Clinical and Pathological Prognostic Factors for Prostate Cancer Progression to a Castration Resistant Disease


Author(s): Ahmed Abdul Hussein Attyia, Alaadin S. Naji

Prostate Cancers (PC) are one of the few tumors in humans known to be driven by hormones, namely androgens. Androgen Deprivation Therapy (ADT) has long been considered the mainstay management for metastatic PC. Despite initial response to ADT, almost all patient with metastatic prostate cancer will eventually have disease progression marked by a rise in serum PSA level and clinical or radiological evidence of new metastatic lesions, a state termed Castration Resistant Prostate Cancer (CRPC). The aim of the study to study the clinical and pathological factors associated with shorter Progression Free Survival (PFS) in cases maintained on ADT. A retrospective cross-sectional study of 100 patients with metastatic prostate cancer receiving ADT. Patient data were collected at the time of start of ADT and PFS was calculated from the start of ADT until disease progression either biochemical (rising PSA) or clinical/ radiological. Studied variables include age, PSA at the start of ADT, time to PSA nadir after start of ADT, Gleason score and metastatic sites. Mean age of the patients was 72.5 ± 10.3 years, mean Gleason score was 7.6 ± 1.2, 80% of patients had PSA > 20, 83% of patients had bone only metastasis and 93% of patients had negative history for use of ADT in the adjuvant setting. The mean progression free survival in the study cohort was 14.5 ± 10.7 months. Pearson correlation test shown that there was a strong negative correlation between Gleason score and PFS (r=-0.62, p<0.001), and time to PSA nadir after start of ADT and PFS (r=-0.3, p=0.003), while there was no correlation between baseline PSA before treatment and progression free survival (p=0.17). The mean PFS shown no significant difference with different age groups (p=0.13), and previous use of ADT (p=0.71), while the mean PFS was significantly higher in patients with only bone secondaries (p=0.002) compared with patients with visceral metastasis. This study demonstrated that higher Gleason grade, longer time to PSA nadir after start of ADT, and, visceral metastasis is associated with shorter time of progression to CRPC. Age, baseline PSA level before start of ADT, and, previous use of ADT in the adjuvant setting does not seem to influence the risk of the progression to CRPC.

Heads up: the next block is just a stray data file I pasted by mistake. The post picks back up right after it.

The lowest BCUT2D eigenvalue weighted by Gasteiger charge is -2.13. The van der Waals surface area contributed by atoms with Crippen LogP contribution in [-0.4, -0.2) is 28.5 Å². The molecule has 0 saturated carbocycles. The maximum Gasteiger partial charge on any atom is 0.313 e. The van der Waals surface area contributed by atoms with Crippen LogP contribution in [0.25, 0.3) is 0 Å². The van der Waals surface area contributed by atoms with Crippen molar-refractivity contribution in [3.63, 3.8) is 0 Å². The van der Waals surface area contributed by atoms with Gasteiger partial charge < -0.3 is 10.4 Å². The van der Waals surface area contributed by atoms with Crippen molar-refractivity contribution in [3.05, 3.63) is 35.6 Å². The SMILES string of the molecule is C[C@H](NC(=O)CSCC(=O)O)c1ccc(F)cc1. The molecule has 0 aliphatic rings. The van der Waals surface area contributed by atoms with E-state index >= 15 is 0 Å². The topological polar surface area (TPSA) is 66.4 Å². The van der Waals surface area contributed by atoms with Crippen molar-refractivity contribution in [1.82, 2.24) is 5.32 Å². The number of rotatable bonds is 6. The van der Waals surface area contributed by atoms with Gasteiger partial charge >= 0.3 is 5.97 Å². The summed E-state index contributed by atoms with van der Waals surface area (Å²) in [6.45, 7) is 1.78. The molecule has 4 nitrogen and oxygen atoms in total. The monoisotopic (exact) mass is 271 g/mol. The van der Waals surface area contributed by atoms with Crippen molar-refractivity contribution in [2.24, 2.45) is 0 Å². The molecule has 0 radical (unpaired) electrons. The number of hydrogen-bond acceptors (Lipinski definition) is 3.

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Awards Nomination

Editors List

  • Prof. Elhadi Miskeen

    Obstetrics and Gynaecology Faculty of Medicine, University of Bisha, Saudi Arabia

  • Ahmed Hussien Alshewered

    University of Basrah College of Medicine, Iraq

  • Sudhakar Tummala

    Department of Electronics and Communication Engineering SRM University – AP, Andhra Pradesh




  • Alphonse Laya

    Supervisor of Biochemistry Lab and PhD. students of Faculty of Science, Department of Chemistry and Department of Chemis


  • Fava Maria Giovanna


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